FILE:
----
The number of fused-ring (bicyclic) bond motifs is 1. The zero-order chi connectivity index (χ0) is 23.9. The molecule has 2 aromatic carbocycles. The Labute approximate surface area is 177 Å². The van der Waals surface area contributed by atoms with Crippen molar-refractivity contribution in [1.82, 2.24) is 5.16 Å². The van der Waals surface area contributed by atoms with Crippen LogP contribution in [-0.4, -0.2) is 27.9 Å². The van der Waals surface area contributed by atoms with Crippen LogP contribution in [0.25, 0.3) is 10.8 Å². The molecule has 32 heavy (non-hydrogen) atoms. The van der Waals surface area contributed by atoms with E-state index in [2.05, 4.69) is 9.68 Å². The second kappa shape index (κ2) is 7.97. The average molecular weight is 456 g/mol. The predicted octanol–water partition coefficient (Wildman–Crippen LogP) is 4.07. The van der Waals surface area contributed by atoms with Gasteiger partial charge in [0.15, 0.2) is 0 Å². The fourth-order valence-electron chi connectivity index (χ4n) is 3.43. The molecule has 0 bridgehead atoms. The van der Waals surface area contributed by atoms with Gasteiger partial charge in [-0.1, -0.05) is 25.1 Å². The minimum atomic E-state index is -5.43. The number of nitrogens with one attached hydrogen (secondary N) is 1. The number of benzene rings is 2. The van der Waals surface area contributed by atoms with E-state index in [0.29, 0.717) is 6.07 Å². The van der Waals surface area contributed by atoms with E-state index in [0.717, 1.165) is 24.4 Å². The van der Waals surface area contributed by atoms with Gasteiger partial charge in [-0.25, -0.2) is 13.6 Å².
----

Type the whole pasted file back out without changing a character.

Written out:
The number of fused-ring (bicyclic) bond motifs is 1. The zero-order chi connectivity index (χ0) is 23.9. The molecule has 2 aromatic carbocycles. The Labute approximate surface area is 177 Å². The van der Waals surface area contributed by atoms with Crippen molar-refractivity contribution in [1.82, 2.24) is 5.16 Å². The van der Waals surface area contributed by atoms with Crippen LogP contribution in [-0.4, -0.2) is 27.9 Å². The van der Waals surface area contributed by atoms with Crippen LogP contribution in [0.25, 0.3) is 10.8 Å². The molecule has 32 heavy (non-hydrogen) atoms. The van der Waals surface area contributed by atoms with E-state index in [2.05, 4.69) is 9.68 Å². The second kappa shape index (κ2) is 7.97. The average molecular weight is 456 g/mol. The predicted octanol–water partition coefficient (Wildman–Crippen LogP) is 4.07. The van der Waals surface area contributed by atoms with Gasteiger partial charge in [0.15, 0.2) is 0 Å². The fourth-order valence-electron chi connectivity index (χ4n) is 3.43. The molecule has 0 bridgehead atoms. The van der Waals surface area contributed by atoms with Gasteiger partial charge in [-0.1, -0.05) is 25.1 Å². The minimum atomic E-state index is -5.43. The number of nitrogens with one attached hydrogen (secondary N) is 1. The number of benzene rings is 2. The van der Waals surface area contributed by atoms with E-state index in [0.29, 0.717) is 6.07 Å². The van der Waals surface area contributed by atoms with E-state index in [0.717, 1.165) is 24.4 Å². The van der Waals surface area contributed by atoms with Gasteiger partial charge in [-0.25, -0.2) is 13.6 Å².